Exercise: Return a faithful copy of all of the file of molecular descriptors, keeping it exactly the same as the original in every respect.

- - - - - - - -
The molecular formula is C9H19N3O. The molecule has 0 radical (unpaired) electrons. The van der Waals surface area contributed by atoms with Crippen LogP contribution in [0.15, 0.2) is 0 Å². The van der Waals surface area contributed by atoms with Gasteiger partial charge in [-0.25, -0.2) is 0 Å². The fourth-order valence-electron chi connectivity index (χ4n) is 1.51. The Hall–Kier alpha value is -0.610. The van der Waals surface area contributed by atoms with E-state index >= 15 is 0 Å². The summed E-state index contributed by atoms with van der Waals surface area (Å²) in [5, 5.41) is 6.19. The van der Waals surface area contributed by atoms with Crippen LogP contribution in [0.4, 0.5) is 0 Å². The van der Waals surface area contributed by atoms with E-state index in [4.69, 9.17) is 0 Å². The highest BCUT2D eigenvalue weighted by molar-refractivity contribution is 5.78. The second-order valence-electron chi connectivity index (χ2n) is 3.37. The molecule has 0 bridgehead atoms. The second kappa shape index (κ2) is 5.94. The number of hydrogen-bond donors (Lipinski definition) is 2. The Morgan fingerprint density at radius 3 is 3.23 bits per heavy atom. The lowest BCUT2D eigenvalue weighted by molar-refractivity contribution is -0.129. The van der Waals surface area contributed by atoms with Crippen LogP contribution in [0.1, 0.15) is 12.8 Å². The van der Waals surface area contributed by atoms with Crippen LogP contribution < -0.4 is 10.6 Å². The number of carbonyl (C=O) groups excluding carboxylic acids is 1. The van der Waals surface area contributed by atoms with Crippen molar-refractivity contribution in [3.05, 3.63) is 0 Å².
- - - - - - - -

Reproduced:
The molecular formula is C9H19N3O. The molecule has 0 radical (unpaired) electrons. The van der Waals surface area contributed by atoms with Crippen LogP contribution in [0.15, 0.2) is 0 Å². The van der Waals surface area contributed by atoms with Gasteiger partial charge in [-0.25, -0.2) is 0 Å². The fourth-order valence-electron chi connectivity index (χ4n) is 1.51. The Hall–Kier alpha value is -0.610. The van der Waals surface area contributed by atoms with E-state index >= 15 is 0 Å². The summed E-state index contributed by atoms with van der Waals surface area (Å²) in [5, 5.41) is 6.19. The van der Waals surface area contributed by atoms with Crippen LogP contribution in [0.4, 0.5) is 0 Å². The van der Waals surface area contributed by atoms with E-state index in [4.69, 9.17) is 0 Å². The highest BCUT2D eigenvalue weighted by molar-refractivity contribution is 5.78. The second-order valence-electron chi connectivity index (χ2n) is 3.37. The molecule has 0 bridgehead atoms. The second kappa shape index (κ2) is 5.94. The number of hydrogen-bond donors (Lipinski definition) is 2. The Morgan fingerprint density at radius 3 is 3.23 bits per heavy atom. The lowest BCUT2D eigenvalue weighted by molar-refractivity contribution is -0.129. The van der Waals surface area contributed by atoms with Crippen LogP contribution in [0.1, 0.15) is 12.8 Å². The van der Waals surface area contributed by atoms with Crippen LogP contribution < -0.4 is 10.6 Å². The number of carbonyl (C=O) groups excluding carboxylic acids is 1. The van der Waals surface area contributed by atoms with Crippen molar-refractivity contribution in [3.05, 3.63) is 0 Å².